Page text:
"Bolton is welcome to him. No-one wants Johnny back here," says a UDA leadership supporter on the Shankill. "He brought this area into disrepute with drugs, brothels, and all sorts of rackets. We're well rid of him.

"He upset too many people. If he comes back, he'll go down the road in a box." Yet there is affection for Adair among some people. "Johnny was no angel but he wasn't the worse," says a 68-year-old grandmother.

"His heart was in the right place. He fought for his people and went to jail – plenty more than many of the current crowd (new 'C' Company leadership) have done. Johnny cared about the ordinary folk, the others don't."

Several elderly people speak positively about Adair. They recall his childhood in Fleming Street, the street corners he used to play at, how he worked as a paper-boy, where he went to Sunday school, and his boxing sessions at a local youth club.

"The Shankill is Johnny's home and whatever he's done he should still be welcome here," says another woman pensioner. There are complaints that the new UDA regime, despite claims to the contrary, is heavily involved in drugs and extortion.

Last year, a 17-year-old girl died of a stroke following a massive drugs' overdose. "She was given a snowball which is a concoction, including morphine and cocaine, by an LVF figure in north Belfast.

"Then she went to a UDA club in the Lower Shankill and took straight cocaine," says a community activist. "His successors mightn't be as obvious as Adair but they're up to their necks in drugs." Another source says the UDA recently demanded £40,000 of a local builder.

"People were promised a new beginning and words haven't always matched deeds but there have been improvements," says Brian Kingston, editor of the Shankill Mirror. "The area and the UDA have moved on since Johnny left and if he returns, there will be massive disruption.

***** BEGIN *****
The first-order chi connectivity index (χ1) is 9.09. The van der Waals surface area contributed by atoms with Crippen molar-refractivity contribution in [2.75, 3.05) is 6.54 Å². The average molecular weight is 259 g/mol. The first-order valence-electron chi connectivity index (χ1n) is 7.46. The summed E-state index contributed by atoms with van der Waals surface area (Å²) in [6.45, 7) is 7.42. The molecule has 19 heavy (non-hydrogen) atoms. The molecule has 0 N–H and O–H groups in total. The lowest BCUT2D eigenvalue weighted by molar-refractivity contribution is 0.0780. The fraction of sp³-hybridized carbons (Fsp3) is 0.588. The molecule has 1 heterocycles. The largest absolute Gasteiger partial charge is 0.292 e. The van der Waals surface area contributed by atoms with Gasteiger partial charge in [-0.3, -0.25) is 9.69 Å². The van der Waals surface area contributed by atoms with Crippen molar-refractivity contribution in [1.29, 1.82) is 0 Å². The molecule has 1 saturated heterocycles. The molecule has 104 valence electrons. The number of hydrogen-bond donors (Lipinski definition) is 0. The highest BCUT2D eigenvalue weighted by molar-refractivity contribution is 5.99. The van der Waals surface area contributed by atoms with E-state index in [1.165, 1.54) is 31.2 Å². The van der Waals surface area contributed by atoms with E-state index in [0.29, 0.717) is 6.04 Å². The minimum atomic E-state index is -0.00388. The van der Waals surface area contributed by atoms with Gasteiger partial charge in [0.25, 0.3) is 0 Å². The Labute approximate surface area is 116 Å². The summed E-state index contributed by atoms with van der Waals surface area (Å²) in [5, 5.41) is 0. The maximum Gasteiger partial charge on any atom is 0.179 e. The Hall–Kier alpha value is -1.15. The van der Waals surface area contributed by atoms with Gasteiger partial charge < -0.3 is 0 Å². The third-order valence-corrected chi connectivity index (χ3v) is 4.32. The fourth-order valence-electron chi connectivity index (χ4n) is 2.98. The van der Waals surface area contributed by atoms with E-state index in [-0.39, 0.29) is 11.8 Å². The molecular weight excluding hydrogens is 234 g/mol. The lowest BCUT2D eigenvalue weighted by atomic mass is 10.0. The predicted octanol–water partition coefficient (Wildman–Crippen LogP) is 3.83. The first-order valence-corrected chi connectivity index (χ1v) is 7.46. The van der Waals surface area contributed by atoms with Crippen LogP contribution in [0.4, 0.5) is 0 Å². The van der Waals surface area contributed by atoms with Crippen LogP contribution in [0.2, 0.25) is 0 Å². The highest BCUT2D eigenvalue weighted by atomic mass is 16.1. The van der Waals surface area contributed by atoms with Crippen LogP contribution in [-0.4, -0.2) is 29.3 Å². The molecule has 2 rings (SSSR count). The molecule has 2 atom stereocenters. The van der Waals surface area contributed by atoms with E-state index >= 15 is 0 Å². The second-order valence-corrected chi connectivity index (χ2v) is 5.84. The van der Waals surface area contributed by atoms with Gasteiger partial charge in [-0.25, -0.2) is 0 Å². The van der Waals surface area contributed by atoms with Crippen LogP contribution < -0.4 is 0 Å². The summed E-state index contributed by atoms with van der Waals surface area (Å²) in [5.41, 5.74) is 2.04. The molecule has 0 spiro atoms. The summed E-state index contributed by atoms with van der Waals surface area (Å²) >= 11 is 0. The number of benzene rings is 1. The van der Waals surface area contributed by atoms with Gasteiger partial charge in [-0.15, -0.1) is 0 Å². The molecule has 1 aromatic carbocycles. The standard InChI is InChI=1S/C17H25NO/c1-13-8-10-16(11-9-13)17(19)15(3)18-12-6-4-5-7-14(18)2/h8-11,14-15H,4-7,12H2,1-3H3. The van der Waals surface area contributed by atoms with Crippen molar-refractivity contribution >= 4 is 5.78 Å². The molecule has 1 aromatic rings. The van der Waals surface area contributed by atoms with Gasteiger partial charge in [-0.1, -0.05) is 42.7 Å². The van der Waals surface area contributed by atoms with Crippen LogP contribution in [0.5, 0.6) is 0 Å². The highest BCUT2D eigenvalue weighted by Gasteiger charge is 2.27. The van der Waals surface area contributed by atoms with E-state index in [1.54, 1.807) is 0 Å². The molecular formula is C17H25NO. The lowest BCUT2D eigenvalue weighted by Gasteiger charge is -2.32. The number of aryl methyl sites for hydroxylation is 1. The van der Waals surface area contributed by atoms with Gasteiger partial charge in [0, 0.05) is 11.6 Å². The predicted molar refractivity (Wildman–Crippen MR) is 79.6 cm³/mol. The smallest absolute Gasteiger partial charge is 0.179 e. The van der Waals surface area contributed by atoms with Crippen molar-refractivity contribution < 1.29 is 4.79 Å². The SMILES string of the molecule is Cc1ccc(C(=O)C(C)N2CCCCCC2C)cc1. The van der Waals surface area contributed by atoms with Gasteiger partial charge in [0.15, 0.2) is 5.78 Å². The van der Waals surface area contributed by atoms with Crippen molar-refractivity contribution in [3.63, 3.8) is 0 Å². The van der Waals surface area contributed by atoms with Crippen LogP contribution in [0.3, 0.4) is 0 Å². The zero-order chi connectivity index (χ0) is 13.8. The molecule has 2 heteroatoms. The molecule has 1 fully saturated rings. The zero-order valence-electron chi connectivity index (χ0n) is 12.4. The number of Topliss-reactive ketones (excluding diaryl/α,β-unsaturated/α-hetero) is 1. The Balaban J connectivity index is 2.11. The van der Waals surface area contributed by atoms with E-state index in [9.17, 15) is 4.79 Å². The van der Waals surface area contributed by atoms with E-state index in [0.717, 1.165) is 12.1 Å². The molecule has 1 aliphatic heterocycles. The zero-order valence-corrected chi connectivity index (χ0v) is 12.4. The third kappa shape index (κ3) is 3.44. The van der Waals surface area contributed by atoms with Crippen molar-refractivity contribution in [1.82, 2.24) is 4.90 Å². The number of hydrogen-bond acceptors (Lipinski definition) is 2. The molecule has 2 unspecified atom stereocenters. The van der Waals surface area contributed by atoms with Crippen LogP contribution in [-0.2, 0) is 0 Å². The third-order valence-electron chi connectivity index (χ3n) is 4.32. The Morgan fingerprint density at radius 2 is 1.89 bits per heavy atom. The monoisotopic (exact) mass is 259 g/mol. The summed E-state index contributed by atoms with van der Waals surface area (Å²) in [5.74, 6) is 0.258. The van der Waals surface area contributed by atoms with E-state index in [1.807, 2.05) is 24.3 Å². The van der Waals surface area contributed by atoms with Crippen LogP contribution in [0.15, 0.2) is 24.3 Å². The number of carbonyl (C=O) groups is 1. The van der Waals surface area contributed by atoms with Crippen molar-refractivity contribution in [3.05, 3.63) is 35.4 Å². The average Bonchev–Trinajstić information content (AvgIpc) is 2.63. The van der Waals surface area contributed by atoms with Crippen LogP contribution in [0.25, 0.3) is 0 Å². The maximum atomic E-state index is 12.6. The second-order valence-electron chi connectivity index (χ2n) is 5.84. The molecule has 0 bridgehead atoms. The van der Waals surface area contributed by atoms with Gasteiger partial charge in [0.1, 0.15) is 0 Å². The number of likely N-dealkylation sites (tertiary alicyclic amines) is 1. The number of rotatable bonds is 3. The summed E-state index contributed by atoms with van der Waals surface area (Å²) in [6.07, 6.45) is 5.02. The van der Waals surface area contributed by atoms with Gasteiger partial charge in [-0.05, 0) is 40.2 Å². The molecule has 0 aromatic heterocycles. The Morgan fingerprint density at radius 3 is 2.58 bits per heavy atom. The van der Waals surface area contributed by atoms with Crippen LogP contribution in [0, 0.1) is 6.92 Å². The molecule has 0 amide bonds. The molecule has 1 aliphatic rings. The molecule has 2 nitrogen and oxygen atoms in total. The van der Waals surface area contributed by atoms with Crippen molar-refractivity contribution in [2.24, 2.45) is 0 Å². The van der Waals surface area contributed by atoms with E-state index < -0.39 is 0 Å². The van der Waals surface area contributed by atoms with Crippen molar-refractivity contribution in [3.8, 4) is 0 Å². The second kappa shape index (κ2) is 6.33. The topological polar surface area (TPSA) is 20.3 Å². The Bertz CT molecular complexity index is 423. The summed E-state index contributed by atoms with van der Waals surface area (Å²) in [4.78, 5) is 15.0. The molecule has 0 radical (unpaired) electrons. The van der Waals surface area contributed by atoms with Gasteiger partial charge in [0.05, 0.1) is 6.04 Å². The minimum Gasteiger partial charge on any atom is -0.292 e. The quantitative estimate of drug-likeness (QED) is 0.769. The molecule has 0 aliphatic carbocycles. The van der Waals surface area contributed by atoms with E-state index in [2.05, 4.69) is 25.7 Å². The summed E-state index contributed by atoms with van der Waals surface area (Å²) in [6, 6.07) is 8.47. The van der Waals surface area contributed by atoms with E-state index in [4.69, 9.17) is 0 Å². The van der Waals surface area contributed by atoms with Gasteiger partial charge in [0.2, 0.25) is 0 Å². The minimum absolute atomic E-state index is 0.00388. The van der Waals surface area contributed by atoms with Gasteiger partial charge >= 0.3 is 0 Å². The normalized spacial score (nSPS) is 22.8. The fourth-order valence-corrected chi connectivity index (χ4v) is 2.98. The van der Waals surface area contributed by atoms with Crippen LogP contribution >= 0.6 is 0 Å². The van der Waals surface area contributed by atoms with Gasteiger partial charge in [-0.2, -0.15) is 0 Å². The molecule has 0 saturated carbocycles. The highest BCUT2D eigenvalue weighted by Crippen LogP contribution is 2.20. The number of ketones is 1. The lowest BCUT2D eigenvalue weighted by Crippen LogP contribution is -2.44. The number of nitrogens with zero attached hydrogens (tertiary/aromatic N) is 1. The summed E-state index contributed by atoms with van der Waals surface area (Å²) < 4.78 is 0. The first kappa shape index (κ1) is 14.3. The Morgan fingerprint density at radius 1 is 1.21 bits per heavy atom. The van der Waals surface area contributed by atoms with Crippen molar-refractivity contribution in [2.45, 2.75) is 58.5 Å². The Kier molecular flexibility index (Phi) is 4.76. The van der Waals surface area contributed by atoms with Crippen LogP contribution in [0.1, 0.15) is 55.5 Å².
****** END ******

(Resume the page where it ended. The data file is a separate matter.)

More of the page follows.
"Regardless of who is to blame, it's better if he remains offside. Some people undoubtedly want him back but the majority don't. About five-to-one letter writers to our paper have been against it."

"The thought of more bloodshed and another feud fills people full of horror," says local DUP Assembly member Diane Dodds.

"The Shankill has huge social and economic problems and everything needs to be concentrated on tackling them."

Ulster Unionist Assembly member Chris McGimpsey knows the turmoil of loyalist feuds - he was involved in rehousing around 100 families during one.

"Adair's 'C' Company threatened to kill me twice and I've been threatened by the new management too," he says. "It would be best for the Shankill and Johnny, and his family, if he relocates outside Northern Ireland.

"But I don't know if he will survive in Bolton. He isn't like a normal guy who can get a job and make a life for his family. He won't fit in. He'll only be happy if he has £5,000 or £10,000 in his hip pocket. The only way he'll get that is through crime in Northern Ireland."

McGimpsey, like many observers, finds it difficult to understand why the police in Northern Ireland failed for so long to deal with Adair's men: "The police in Bolton must be supercops because they smashed them in five months yet, the RUC took 10 years to even scratch the surface.

"'C' Company used to stand outside Kentucky Fried Chicken on the Shankill openly selling drugs. I found it incomprehensible how police failed to apprehend them."

Former Det Sgt Jonty Brown, whose evidence helped convict Adair of directing terrorism, says: "No matter where Johnny goes he will be a threat to that community in terms of drugs and violence.

"He will probably fiddle about in Bolton for a while but he'll be back.

That might be a foolish decision. Yet there are so many paramilitaries who pledge to start new lives abroad but they get homesick and eventually are drawn back to Northern Ireland."